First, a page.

“We would make provisions in our scripts to make them more tolerant of failures. We also have our internal datacentre operational to take over should there be an outage,” says Turner.
To ensure redundancy of its cloud infrastructure, Holiday Extras followed cloud computing best practice and has architected across three availability zones in AWS’ EU West region. This ensures high availability for its customer-facing website and allows the IT team to maintain the high-quality customer web experience, even when one availability zone experiences disruption.
The team experienced a four-hour downtime when the transition to the cloud happened. There were also initial teething problems – it would take the the team 45 minutes to start a server instance on the AWS infrastructure.
“This was because of the legacy codebase. It was more of a lump and we had to change the codebase to be able to provision servers more quickly. But even 45 minutes was a huge improvement on the six months that were required previously,” says Turner.
Enjoying the benefits of public cloud
Now, the cloud-savvy team is able to start up a server in seven minutes.
Other benefits of moving to the cloud include faster roll-out of new technologies, increased focus on customers, lower operating expenditure and flexible working.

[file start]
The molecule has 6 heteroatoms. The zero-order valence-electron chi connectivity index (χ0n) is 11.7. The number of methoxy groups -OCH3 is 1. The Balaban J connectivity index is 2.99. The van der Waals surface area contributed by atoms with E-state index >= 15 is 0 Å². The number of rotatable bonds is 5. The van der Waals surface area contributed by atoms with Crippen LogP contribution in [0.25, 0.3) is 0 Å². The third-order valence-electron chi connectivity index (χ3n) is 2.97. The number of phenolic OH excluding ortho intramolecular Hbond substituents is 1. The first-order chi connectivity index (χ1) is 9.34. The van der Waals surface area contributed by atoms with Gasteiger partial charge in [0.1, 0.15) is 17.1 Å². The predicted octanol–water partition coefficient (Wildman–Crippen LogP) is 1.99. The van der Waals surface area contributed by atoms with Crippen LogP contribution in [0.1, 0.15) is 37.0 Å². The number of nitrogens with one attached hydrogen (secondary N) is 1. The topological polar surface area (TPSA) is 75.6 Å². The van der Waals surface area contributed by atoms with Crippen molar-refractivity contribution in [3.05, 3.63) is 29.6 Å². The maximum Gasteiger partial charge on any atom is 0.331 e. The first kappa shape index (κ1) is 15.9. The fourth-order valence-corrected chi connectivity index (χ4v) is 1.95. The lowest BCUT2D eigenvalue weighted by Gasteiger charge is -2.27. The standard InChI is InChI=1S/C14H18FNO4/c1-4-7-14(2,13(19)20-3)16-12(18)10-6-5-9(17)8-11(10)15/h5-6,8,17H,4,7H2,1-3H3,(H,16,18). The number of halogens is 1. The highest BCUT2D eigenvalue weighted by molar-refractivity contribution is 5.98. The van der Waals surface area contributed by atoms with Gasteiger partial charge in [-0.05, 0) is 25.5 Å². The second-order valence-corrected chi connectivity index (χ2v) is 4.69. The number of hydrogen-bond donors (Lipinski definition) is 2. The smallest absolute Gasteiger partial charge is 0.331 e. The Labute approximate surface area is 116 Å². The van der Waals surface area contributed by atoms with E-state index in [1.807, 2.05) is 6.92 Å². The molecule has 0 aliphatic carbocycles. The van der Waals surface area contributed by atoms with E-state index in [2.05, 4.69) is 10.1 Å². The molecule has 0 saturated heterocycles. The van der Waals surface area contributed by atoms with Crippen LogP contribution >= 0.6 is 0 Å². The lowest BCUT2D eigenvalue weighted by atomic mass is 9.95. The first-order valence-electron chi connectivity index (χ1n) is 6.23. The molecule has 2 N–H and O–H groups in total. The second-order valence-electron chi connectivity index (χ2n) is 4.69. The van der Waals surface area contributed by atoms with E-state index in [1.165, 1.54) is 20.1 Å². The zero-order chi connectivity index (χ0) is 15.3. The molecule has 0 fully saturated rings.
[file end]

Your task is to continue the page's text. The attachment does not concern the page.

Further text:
But most importantly, IT has been able to respond to business changes quickly.
“We are spotting a new trend – our peak continues until September. I would have to worry about capacity planning if we were in our in-house infrastructure. Now, it is easy to scale the infrastructure up for as long as we need it.
"My IT team is more of a DevOps team now. Focusing on strategic IT projects – such as coding for new business ideas rather than managing infrastructure – keeps the IT team more engaged and interested," Turner explains.
However, Holiday Extras’ core booking system still runs on its in-house mainframe system.
“The core booking system was created 24 years ago. As the business evolved, we added more layers – such as payment applications and parking add-on applications – so it's not easy to just move it to the cloud. Now we are slowly trying to take each layer out and run it as a separate workload on AWS," he adds.
The mission-critical booking system is expected to move to the cloud in two years.
“We can now move faster and more cost-efficiently than our competitors, meaning more focus on retaining and gaining customers and less on the infrastructure. But above all, IT has become a "yes" department, thanks to AWS public cloud," Turner concludes.